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158 COLONEL PHELIPEAUX.

Chap. of his gratitude to those servants of the prison, from whom he xv' had experienced indigencies. Upon the eve of their departure, the register observed, that four of the prison guard should accompany them. This arrangement menaced the whole plan with immediate dissolution. The officers, without betraying the least emotion, acquiesced in the propriety of the measure, and gave orders for the men to be called out, when, as if recollecting the rank and honour' of their illustrious prisoner, one of them addressed sir Sidney, by saying, "citizen, "you are a brave officer, give us your parole, and there is no "occasion for an escort." Sir Sidney replied, that he would pledge his faith, as an officer, to accompany them, without resistance, wherever they chose to conduct him.

Not a look or movement betrayed the intention of the party. Every thing was cool, well-timed, and natural. They entered a fiacre, which, as is usual, was brought for the purpose of removing him, in which he found Changes of clothes, false passports, and money. The coach moved with an accustomed pace, to the Faubourg St. Germain, where •they alighted, and parted in different directions. Sir Sidney met colonel Phelipeaux at the appointed spot of rendezvous.

The project was so ably planned and conducted, that no one but the party concerned was acquainted with the escape, until near a month had elapsed, when the inspector paid his next periodical visit. What pen can describe the sensations of two such men as sir Sidney and Phelipeaux, when they first beheld each other in safety? Heaven befriended the generous and gallant exploit. Sir Sidney and his noble friend, reached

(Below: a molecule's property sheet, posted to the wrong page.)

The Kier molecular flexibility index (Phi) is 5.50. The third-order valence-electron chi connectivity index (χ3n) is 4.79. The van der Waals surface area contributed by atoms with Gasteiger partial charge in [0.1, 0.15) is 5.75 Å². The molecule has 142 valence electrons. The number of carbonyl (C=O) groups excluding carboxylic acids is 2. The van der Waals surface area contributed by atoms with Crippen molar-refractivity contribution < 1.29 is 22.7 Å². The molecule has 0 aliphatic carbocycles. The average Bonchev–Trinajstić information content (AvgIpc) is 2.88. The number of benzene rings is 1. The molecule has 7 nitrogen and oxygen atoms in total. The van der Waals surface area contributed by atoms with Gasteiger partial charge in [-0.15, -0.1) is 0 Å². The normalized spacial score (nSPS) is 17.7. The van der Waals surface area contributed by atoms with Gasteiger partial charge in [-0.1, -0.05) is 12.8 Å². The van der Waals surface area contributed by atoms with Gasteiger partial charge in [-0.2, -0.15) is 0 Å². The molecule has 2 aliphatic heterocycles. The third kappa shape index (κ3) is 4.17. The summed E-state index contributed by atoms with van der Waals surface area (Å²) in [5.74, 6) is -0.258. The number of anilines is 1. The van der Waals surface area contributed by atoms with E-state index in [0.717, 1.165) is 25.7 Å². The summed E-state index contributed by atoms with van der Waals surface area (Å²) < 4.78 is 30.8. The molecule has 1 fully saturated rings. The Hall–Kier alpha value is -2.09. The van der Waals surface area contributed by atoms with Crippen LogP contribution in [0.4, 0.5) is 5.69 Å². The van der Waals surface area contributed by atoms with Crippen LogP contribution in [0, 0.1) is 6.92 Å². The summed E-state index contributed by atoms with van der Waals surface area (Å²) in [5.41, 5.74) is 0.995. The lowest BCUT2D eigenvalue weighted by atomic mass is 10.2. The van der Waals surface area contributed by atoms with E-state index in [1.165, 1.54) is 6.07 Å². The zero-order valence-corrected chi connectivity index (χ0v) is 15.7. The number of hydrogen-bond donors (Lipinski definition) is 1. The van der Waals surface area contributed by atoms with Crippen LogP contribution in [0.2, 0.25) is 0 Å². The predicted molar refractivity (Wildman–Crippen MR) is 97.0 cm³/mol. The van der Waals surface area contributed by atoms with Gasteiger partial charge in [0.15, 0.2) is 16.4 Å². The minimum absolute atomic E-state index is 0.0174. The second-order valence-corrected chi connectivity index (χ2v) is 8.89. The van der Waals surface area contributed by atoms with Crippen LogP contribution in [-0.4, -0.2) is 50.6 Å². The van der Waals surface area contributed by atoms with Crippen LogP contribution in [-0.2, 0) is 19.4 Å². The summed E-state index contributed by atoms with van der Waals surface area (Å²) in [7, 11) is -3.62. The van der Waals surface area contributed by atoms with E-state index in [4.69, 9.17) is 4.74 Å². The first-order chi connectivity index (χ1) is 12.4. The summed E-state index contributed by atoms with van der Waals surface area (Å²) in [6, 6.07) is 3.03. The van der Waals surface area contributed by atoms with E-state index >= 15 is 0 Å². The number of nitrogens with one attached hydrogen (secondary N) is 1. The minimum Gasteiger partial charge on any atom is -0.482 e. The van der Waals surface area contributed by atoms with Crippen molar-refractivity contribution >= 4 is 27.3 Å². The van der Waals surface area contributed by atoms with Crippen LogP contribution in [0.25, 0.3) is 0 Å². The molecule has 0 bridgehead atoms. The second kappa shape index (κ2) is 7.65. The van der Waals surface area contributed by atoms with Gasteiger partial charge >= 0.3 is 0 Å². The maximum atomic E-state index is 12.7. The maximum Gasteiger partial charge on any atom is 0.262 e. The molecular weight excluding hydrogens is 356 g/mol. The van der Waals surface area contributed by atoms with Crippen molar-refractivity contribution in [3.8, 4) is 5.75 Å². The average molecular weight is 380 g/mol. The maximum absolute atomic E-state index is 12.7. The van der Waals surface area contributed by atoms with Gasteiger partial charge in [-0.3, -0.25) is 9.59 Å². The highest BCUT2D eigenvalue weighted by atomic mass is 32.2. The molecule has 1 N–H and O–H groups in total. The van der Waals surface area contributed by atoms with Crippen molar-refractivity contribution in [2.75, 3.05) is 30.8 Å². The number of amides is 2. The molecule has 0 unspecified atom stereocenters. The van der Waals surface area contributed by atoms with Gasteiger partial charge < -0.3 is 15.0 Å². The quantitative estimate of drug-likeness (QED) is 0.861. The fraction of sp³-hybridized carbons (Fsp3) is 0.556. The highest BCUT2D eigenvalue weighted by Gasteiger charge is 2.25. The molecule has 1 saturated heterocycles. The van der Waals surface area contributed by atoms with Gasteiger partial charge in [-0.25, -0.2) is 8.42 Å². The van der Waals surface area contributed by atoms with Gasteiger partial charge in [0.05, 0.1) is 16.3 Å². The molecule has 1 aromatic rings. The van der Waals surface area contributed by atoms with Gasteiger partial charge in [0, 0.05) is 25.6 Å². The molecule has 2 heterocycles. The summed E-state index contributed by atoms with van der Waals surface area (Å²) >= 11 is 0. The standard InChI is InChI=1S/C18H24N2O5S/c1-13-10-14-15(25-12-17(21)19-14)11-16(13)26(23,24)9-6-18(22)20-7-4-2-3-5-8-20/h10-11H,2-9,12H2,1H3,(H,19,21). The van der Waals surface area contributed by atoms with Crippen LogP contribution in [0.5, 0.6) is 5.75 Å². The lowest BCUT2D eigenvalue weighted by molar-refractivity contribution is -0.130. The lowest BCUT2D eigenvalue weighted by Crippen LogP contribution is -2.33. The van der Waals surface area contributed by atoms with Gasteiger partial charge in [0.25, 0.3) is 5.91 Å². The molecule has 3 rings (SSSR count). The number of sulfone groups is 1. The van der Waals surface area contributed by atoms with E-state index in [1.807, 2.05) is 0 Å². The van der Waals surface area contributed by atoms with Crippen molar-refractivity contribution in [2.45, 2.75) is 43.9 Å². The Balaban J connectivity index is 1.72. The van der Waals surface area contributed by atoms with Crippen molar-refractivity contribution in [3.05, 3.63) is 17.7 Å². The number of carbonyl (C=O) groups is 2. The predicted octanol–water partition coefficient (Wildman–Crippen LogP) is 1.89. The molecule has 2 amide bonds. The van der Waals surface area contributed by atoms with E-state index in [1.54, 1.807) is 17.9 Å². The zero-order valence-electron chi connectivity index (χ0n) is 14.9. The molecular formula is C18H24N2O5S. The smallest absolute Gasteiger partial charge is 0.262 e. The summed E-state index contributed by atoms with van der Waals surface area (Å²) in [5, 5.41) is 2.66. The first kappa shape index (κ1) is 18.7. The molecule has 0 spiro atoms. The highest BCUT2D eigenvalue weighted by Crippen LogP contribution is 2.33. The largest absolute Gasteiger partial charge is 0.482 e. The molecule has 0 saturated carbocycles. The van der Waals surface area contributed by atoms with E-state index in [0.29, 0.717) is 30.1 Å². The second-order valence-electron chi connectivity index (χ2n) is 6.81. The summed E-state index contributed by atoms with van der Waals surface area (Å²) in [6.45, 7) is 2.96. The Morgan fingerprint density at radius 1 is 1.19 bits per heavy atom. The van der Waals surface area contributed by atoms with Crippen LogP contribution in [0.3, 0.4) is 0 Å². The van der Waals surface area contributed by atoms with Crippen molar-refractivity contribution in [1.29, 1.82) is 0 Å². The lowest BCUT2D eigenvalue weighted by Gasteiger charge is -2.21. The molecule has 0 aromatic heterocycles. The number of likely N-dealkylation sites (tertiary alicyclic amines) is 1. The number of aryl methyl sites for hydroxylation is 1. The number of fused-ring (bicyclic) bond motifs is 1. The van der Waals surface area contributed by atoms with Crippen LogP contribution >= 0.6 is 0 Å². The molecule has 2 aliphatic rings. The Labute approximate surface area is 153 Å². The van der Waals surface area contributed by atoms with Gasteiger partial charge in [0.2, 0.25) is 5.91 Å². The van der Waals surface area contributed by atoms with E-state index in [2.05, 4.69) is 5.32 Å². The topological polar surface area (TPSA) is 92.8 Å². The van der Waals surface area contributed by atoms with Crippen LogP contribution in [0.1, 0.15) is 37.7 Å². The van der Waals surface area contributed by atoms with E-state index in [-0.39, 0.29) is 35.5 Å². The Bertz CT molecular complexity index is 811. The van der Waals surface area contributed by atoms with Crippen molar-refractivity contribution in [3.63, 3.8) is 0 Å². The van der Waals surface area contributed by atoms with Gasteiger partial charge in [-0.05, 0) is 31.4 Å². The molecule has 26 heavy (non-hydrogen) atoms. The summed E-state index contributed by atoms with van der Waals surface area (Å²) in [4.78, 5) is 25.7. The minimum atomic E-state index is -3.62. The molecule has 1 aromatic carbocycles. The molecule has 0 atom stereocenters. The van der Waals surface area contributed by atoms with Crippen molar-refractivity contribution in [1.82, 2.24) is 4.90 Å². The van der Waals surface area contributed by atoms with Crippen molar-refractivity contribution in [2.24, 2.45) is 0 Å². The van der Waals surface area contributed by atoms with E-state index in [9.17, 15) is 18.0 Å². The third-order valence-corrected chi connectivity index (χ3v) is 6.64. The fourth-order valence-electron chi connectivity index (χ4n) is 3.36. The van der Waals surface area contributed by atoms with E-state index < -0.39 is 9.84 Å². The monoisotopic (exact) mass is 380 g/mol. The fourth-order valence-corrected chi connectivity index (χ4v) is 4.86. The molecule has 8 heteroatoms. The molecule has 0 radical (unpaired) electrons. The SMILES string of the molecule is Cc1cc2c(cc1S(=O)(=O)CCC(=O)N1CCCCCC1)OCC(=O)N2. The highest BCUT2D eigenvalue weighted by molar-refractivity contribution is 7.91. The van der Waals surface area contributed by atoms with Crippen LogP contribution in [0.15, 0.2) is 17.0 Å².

the COLONEL PHELIPEAUX. 159

the french coast wholly unsuspected, and committing them- Chap.

selves to their God, and to the protective genius of brave men,'

put to sea in an open boat, and were soon afterwards discovered by an english cruising frigate, and brought in safety to the bntish shores.

The gallant Phelipeaux soon afterwards accompanied sir Sidney in the Tigre to Acre, where, overwhelmed by the fatigue of that extraordinary campaign, in which he supported a distinguished part, and the noxious influence of a sultry climate, operating upon a delicate frame, he expired in the arms of his illustrious friend, who attended him to his grave,, and shed the tears of gratitude and friendship over his honoured and lamented obsequies. But ere the dying Phelipeaux closed his eyes, he received the rewards of his generous enterprise. He beheld the repulsed legions of the republic, flying before the british banners, and the irresistible prowess of his valiant companion; he beheld the distinguished being, whom he had thus rescued from a dungeon, and impending destruction, by an act of almost romantic heroism. covered with the unparticipated glory, of having overpowered a leader, who, renowned, and long accustomed to conquest, saw, for the first time, his invincible troops give way; who, inflamed to desperation, deemed the perilous exposure of his person neces-" sary, to rally them to the contest, over bridges of their slaughtered comrades, but who at length was obliged to retire from the field of battle, and to leave to he heroic sir Sidney, the exclusive exultation of announcing to his grateful and elated . ..i country,